(Park Ridge, New Jersey--December 15, 2009) The human outpost on Pandora, remotely controlled biological bodies and the Na’vi civilization all form the story of the much-anticipated blockbuster “Avatar.” To bring these elements to life in a visually immersive 3D experience, the moviemakers used Sony high-definition cameras.
The movie combines live action sequences with state-of-the-art special effects and, according to the production teams, the Sony cameras were the right choice to deliver the story’s vision.
Vince Pace, veteran cinematographer and 3D technology expert, co-developed the 3D camera rigs, which use Sony cameras specially modified for the movie’s requirements for stereoscopic image capture and production.
“Avatar” used eight Sony HDC-F950 cameras for primary acquisition. Additionally, Sony HDC-1500 cameras captured speed shots during live action, with the then recently available F23 camera also used for specific shots.
“It was important that the actual shooting of the movie wasn’t impacted by the fact we were doing it in 3D, and these cameras allowed us to do that,” said Pace. “ They allowed us to create a unique and completely immersive 3-D experience. I don’t think it could have been done any other way.”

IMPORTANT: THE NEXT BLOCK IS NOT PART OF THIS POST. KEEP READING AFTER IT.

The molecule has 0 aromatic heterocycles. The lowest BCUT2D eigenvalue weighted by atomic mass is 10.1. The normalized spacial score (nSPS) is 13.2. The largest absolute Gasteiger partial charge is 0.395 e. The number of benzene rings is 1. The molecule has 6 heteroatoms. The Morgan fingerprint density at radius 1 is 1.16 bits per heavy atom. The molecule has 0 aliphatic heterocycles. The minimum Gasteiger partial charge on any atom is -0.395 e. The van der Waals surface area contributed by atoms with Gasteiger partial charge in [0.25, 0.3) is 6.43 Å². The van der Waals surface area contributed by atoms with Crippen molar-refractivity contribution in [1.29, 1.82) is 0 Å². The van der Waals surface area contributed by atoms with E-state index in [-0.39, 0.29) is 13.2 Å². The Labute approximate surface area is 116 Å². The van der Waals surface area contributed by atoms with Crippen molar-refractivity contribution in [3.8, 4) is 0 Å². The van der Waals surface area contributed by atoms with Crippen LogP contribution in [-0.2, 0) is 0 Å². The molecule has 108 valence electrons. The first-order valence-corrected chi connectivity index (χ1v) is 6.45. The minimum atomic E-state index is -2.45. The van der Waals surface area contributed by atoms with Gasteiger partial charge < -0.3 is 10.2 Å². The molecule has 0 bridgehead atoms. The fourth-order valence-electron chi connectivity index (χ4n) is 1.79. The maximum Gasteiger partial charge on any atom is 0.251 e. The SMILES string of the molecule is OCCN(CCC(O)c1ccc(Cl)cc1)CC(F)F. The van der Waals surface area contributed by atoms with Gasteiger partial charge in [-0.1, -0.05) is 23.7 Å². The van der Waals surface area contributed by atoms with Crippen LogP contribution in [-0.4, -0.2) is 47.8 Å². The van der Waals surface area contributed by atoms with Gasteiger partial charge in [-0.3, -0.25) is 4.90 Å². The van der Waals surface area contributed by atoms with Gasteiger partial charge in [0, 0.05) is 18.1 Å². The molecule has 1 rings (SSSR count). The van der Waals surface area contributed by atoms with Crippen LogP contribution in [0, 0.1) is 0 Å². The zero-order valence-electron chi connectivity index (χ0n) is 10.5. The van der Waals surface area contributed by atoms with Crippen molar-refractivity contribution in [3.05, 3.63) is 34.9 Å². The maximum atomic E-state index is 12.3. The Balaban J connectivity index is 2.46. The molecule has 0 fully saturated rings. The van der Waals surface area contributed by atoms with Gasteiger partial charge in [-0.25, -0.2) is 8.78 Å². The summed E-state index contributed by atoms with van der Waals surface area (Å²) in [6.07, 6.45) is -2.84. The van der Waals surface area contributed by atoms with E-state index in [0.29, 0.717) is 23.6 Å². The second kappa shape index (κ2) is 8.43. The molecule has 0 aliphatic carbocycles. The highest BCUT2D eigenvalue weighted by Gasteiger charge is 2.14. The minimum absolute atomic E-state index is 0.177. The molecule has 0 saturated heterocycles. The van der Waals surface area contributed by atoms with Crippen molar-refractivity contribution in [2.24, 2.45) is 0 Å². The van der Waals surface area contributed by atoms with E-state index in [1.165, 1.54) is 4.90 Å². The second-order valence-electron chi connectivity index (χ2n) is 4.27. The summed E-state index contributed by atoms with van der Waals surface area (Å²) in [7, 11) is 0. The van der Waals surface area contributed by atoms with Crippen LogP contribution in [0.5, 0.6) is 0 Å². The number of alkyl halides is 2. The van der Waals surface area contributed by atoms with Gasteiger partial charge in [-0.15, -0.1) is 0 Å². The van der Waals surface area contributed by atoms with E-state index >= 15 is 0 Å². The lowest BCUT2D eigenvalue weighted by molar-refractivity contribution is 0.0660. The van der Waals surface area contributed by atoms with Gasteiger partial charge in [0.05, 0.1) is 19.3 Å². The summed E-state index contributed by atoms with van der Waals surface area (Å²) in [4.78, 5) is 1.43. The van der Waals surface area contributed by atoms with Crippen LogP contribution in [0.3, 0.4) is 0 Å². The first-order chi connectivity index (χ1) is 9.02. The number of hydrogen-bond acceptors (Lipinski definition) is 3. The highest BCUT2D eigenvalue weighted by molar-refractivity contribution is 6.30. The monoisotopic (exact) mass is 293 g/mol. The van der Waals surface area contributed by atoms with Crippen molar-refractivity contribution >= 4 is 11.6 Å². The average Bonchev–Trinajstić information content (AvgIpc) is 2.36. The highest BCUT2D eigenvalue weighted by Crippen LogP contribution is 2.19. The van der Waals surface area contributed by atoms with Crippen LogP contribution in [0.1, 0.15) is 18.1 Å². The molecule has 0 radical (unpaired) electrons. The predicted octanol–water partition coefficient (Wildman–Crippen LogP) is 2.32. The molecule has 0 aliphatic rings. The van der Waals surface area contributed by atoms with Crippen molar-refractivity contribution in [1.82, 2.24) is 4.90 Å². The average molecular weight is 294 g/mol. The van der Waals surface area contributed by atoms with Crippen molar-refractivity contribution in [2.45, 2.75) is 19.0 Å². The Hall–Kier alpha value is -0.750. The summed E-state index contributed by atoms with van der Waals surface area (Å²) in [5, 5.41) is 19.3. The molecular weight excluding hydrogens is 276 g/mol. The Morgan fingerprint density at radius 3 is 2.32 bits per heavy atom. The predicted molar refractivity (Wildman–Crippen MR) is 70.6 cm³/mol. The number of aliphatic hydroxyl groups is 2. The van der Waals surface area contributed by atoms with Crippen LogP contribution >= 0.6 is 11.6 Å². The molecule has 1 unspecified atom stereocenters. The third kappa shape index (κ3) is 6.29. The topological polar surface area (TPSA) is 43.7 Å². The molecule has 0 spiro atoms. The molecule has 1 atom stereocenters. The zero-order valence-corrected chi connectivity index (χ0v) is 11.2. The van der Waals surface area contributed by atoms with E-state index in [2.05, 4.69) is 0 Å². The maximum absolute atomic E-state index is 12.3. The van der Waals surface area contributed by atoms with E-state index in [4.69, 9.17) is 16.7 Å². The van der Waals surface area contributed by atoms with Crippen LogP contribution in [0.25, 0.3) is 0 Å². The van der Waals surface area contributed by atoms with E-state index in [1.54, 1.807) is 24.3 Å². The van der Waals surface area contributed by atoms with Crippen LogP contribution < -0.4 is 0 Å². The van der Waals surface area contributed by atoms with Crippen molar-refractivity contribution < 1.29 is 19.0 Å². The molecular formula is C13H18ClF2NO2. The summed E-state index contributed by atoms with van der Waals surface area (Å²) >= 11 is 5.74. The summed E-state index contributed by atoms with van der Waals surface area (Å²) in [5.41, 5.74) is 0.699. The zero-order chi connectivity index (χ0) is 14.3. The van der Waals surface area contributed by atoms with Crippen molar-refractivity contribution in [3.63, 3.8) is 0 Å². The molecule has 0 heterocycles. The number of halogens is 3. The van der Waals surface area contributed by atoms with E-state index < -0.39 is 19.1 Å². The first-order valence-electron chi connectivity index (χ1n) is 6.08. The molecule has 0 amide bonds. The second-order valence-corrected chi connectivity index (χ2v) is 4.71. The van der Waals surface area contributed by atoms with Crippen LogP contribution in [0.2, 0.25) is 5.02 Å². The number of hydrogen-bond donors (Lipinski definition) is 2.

Pace noted that his goal was to create a shooting system that could do both 2D and 3D without impacting the creative direction of the film or disrupting the actors’ performances. The Sony cameras delivered the ideal combination of 2/3-inch image quality and on-the-set flexibility that enabled them to go from handheld to a techno crane to Steadicam at a moment’s notice.
“This movie is the result of nearly four years of production, with Vince and his team modifying the Sony camera systems, and continually refining the technology,” said Rob Willox, director of Sony Electronics’ content creation group. “What movie-goers will see on the screen represent the pinnacle of 3-D technology, and the unique 3-D views are the direct result of the Sony camera systems.”
The Sony cameras were put to the test in a range of shooting conditions: jungle and action sequences, as well as soundstage work for the interaction with the CG characters.
“We knew we could achieve the creative look we wanted with these cameras based on our testing and previous experiences,” Pace said. “Sony’s CineAlta brand and the performance of these camera systems are very well-known and very powerful. The one thing we didn’t want to do was compromise the 2D in the quest for 3D. With these cameras, we were able to tell the story we wanted, in the best way possible.”